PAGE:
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Wednesday, August 04, 2010

That’s Not Right

I was going to lead this story with something like this: “I found myself wondering if they had been inspired by So You Think You Can Dance.” Then I realized that it doesn’t really fit my mood right now; not that there isn’t room for humor, but that it isn’t how I want to see this story today. So, instead, this:

I continue to insist that I not only can judge other cultures, but I must judge them so that we maintain a clear-eyed understanding of what distinguishes us from them. We’re told we aren’t supposed to judge and we aren’t supposed to think in terms of us and them--I know this because, like the rest of you, it has been hammered into me from the time I was a child.

It just isn’t done. The problem is that what we were taught is wrong. It is vital for us to be honest and open about other cultures in the world--not in deifying or demonizing those cultures, but in being earnestly critical in the same way that I hope we consider our own culture and politics. With that said, imagine what I think about the culture that gives us a news story like this:

A group of young Muslim men have been publicly flogged in Sudan after they were convicted of wearing women’s clothes and make-up.

The court said the 19 men had broken Sudan’s strict public morality codes.

Police arrested them at a party where they were found dancing “in a womanly fashion”, the judge said.

We need to judge because we need to constantly remind ourselves of what it is that we value as a society and what it took to create something as grand and diverse as the United States of America.

Read the rest.

Thursday, August 14, 2008

It Probably Wouldn’t be a Good Idea…

It probably wouldn’t be a good idea to test this on the Russian armor waddling through Georgia. But one can dream…

On the other hand, it seems a quiet test on the “battlewagons" here wouldn’t be out of bounds either ethically or politically.

Seriously, though: read through that first link and consider deeply. If that system works as advertised, as reliably as hoped, as accurately as predicted, and as quickly as that theoretical “strike” would indicate, the PASDEW is a game changer. From the moment the United States establishes air superiority in any region, regular flights could largely negate the effectiveness of enemy armor and even naval forces, completely disrupt supply lines, demoralize the enemy, and provide unprecedented support to advancing allied forces.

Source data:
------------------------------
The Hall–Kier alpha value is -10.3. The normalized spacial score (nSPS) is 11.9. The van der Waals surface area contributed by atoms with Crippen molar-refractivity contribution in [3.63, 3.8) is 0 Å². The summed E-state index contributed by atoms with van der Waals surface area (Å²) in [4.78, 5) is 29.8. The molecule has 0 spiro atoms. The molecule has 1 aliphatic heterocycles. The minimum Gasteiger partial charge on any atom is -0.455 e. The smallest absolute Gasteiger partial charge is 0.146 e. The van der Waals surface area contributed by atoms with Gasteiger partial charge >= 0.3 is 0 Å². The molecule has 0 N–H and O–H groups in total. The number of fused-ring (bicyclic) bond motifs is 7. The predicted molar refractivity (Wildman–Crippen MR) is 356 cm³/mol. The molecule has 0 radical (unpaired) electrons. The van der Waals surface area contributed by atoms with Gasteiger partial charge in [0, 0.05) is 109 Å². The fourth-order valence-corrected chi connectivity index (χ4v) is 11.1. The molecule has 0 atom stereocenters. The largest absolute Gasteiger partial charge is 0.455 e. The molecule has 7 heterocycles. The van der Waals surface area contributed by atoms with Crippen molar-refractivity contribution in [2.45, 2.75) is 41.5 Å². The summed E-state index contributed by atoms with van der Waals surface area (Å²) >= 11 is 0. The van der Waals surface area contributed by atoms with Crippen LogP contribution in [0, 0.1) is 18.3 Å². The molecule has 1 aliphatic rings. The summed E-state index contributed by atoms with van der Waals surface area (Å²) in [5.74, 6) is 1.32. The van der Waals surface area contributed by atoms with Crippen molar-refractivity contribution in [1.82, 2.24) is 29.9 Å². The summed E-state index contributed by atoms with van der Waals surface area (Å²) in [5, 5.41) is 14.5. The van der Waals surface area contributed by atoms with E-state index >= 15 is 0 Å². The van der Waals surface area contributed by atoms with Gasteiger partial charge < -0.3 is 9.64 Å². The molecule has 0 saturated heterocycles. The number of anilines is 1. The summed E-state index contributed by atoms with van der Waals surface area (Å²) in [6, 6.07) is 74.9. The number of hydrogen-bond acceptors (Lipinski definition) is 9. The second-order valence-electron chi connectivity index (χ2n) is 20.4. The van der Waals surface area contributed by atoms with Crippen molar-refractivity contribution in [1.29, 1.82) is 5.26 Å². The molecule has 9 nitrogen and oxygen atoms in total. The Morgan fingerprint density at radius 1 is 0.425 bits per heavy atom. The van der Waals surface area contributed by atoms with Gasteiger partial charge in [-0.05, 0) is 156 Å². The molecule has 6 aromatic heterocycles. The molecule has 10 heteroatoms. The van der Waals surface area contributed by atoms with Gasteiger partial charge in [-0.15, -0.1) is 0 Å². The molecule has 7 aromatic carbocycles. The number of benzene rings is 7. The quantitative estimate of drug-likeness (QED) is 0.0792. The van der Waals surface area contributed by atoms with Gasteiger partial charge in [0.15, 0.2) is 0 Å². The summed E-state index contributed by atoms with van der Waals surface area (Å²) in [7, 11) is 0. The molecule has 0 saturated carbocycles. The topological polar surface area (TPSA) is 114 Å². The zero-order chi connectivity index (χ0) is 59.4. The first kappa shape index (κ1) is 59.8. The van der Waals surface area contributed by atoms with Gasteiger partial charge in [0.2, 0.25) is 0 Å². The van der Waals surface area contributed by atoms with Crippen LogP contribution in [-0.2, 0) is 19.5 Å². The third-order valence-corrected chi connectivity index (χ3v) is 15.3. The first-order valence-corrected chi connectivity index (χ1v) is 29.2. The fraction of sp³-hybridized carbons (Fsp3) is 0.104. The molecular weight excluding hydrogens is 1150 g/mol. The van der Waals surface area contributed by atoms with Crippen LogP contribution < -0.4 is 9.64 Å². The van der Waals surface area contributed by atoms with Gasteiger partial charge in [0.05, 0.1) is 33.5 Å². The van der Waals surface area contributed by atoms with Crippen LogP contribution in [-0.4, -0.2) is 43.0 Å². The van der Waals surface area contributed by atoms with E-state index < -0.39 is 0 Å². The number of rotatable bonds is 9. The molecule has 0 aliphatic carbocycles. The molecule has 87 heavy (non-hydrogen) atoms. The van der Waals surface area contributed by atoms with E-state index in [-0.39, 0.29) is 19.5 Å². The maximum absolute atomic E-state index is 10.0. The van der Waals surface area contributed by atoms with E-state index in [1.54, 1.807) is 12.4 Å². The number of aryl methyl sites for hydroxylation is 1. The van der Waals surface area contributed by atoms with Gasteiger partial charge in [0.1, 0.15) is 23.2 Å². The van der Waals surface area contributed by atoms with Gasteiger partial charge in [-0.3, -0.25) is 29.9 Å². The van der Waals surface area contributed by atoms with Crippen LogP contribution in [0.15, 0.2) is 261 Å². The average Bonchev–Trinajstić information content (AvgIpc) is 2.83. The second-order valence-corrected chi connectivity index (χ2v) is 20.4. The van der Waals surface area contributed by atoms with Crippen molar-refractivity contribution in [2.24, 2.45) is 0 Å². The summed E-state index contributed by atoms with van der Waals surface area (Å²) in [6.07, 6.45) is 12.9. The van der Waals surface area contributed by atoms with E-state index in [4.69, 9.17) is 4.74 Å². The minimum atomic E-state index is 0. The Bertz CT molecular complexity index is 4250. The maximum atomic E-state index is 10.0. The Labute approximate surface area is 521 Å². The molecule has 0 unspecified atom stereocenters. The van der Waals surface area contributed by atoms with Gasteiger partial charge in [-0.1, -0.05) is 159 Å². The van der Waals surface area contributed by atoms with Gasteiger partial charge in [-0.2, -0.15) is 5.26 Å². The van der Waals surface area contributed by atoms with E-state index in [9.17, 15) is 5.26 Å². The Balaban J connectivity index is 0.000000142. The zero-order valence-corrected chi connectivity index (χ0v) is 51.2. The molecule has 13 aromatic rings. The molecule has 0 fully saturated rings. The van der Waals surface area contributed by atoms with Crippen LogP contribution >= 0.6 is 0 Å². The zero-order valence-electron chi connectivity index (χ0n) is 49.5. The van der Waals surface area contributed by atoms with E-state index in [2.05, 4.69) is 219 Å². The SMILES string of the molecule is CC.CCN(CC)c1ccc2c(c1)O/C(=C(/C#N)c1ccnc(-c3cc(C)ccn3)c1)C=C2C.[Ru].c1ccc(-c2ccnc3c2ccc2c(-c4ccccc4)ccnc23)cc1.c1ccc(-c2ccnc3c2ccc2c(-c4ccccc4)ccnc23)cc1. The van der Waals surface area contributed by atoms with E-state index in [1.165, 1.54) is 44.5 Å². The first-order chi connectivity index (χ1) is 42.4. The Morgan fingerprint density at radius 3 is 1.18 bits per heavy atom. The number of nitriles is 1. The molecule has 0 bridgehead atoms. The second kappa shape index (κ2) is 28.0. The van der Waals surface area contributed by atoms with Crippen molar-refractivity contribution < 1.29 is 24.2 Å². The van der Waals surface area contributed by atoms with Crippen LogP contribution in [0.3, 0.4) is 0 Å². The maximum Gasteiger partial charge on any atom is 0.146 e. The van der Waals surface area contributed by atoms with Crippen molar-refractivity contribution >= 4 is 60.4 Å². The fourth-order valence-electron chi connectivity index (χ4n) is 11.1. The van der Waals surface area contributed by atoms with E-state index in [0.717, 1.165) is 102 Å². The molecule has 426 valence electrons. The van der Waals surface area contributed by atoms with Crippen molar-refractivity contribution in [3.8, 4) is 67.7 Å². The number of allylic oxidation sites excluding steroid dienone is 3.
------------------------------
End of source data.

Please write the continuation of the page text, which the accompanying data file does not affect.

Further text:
Of course, the energy use must be phenomenal and it’s far too early to judge anything like real world reliability. As a first step toward practical frickin’ laser beams, though, this looks like a hell of a thing.

Thursday, June 19, 2008

Who You Gonna Call?

No, not Ghostbusters. Get your head out of the eighties, pal.

You’re gonna call Blackwater--that is, you will if you have a very specific set of needs that generally don’t include finding the Keymaster or defending the world from the minions of Zuul. If you need a paramilitary outfit with global reach and capabilities to take on some dangerous, tough jobs, though, keep Blackwater on your speed dial. This even goes for left-leaning activists, apparently.

Mia Farrow, the actress and activist, has asked Blackwater, the US private security company active in Iraq, for help in Darfur after becoming frustrated by the stalled deployment of a United Nations peacekeeping force.

Ms Farrow said she had approached Erik Prince, founder and owner of Blackwater, to discuss whether a military role was either feasible or desirable.

She acknowledged that many people might have reservations about Blackwater being involved in Darfur – the company’s men were involved in the fatal shooting of 17 Iraqi civilians last September – but said the threat of violence to refugees meant all options had to be explored.

“The people in the camps would say ‘we don’t care whether it’s Blackwater, any-water, as long as they help us’,” she told the Financial Times.

I recognize the concern many people have about subcontracting military functions to a group like Blackwater. In fact, I share those concerns. I find this approach from a charitable, non-government organization intriguing, though. Could Blackwater play a part of peacekeeper in Darfur? If so, would they be acting on a charitable level or a more mercenary level? Would they even be able to provide a good solution to the problem?

Without a willingness and the authority to take action--violent, decisive action--I’m not sure that any peacekeeper presence is going to make a significant difference. And that kind of action could precipitate a much larger confrontation. Does anyone have the will to stick through that kind of a military action right now?

Read the story.

For the record, Farrow represents Dream for Darfur, although I am unsure whether her approach to Blackwater was an official approach or not. When I called Dream for Darfur, I was given the number of their media representative. He didn’t answer his phone and has yet to return my call; if he does get back to me, I’ll update this post if necessary.